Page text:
A milestone for the game
Posted in Disability Cricket
It’s been a while since I sat down and wrote a blog which on reflection probably says something about how busy the last few months has been.
My last blog was written in the heat of an Australian summer just after our Blind Team had secured the Ashes and here I am looking out on to my garden where it is pouring with rain and very cold. This is the surest indication that our own cricket season is just around the corner.
So what’s been happening so far in 2009? Well the most significant piece of news, which you may already be aware of, is that each of the disability specific cricket organising bodies have signed Memorandums of Understanding with the ECB.
These documents provide accountability to both ECB and the impairment-specific groups as to what each body is responsible for in the delivery of the sport. It is the first time that the Governing Body (ECB) has entered into such agreements and as such represents a milestone in the development of disability cricket in this country.
I was pleased to welcome representatives of BACD, CFPD, ECAD and BCEW to Lord's where the signings took place in the Writing Room in the Pavilion. Also present were Mike Gatting and Pete Ackerley from ECB and an enjoyable afternoon was had by all.
In addition to the cricket-specific organisations we also signed a partnership agreement with the English Federation of Disability Sport, who we will work with to further develop cricket as a sport for people with a disability.
Last Thursday a small group of players with all types of disabilities gathered at Loughborough to be filmed so that we could have a library of footage to use in promotional DVDs in the future.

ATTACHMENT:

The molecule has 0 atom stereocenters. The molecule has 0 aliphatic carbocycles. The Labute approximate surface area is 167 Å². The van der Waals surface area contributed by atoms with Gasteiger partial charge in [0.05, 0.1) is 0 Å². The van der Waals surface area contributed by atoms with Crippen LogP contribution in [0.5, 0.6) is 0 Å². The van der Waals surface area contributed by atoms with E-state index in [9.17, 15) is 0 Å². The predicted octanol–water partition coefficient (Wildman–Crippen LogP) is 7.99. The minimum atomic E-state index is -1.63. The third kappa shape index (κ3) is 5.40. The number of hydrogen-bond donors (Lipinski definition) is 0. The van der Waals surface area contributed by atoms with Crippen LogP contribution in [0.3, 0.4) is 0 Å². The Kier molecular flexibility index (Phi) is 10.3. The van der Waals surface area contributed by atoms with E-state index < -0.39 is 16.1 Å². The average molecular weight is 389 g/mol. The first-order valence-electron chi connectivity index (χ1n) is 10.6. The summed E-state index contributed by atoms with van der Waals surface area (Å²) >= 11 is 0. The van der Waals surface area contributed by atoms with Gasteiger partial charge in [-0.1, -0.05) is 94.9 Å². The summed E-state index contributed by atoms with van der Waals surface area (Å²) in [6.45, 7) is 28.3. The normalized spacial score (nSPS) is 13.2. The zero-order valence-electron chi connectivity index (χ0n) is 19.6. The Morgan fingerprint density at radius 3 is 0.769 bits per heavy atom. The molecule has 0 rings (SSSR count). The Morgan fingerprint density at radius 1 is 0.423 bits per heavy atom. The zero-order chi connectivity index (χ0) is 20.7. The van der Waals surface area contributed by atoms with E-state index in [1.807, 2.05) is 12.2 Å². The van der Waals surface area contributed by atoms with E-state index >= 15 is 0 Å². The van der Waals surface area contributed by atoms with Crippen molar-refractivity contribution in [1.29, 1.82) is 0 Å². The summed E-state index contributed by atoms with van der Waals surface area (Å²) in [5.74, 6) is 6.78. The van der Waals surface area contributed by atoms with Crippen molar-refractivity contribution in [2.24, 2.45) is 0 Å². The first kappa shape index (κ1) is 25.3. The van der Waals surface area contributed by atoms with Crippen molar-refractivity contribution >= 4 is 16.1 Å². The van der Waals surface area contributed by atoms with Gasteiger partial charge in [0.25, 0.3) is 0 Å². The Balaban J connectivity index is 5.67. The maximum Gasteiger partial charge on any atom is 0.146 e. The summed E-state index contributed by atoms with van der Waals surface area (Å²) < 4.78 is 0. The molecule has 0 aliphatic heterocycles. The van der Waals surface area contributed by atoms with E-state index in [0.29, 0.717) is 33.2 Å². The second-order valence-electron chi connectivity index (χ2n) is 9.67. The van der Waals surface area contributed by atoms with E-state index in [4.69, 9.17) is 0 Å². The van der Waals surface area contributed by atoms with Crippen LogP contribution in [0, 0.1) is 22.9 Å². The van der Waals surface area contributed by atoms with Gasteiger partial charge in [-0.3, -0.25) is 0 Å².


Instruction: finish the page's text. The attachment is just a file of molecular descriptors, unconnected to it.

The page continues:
Again it was a another very enjoyable day which was made even better when Kevin Shine, ECB’s lead fast bowling coach gave of his time to do some performance analysis on the bowlers that were present. So we can expect to see Paul Allen and James Dixon from our Deaf Squad, Jimmy Williams and Shaun Rigby from the physical disability game and Kyle Topping from our MLD squad all taking a bag full of wickets this summer following the expert tuition that they received from Kev.
The day was topped off when Graeme Swann came over and spent time out of his rehab programme to talk to the guys and offer advice.
On the development front I’ve had useful discussions with Cumbria, Sussex, Wales, Suffolk, Cheshire, Essex, Staffordshire and Durham to name a few over the last couple of months. All of whom are committed to increasing access to the sport for people with disabilities in their counties.
The South East Disability Development Forum had its first meeting in February and it will help to support opportunities in Kent, Surrey and Sussex.
Finally it wouldn’t be right not to mention the wonderful achievement of our women cricketers in winning the World Cup in Australia a few weeks ago. I for one stayed up to watch the run-chase and the exhaustion of the following day was well worth it.
The development of the disabled game, rightly or wrongly, is often compared to that of the women's game and I for one will be a happy man if the disabled game rises in profile in the same way that the women's game has. It won’t happen overnight but I believe we are on the right track.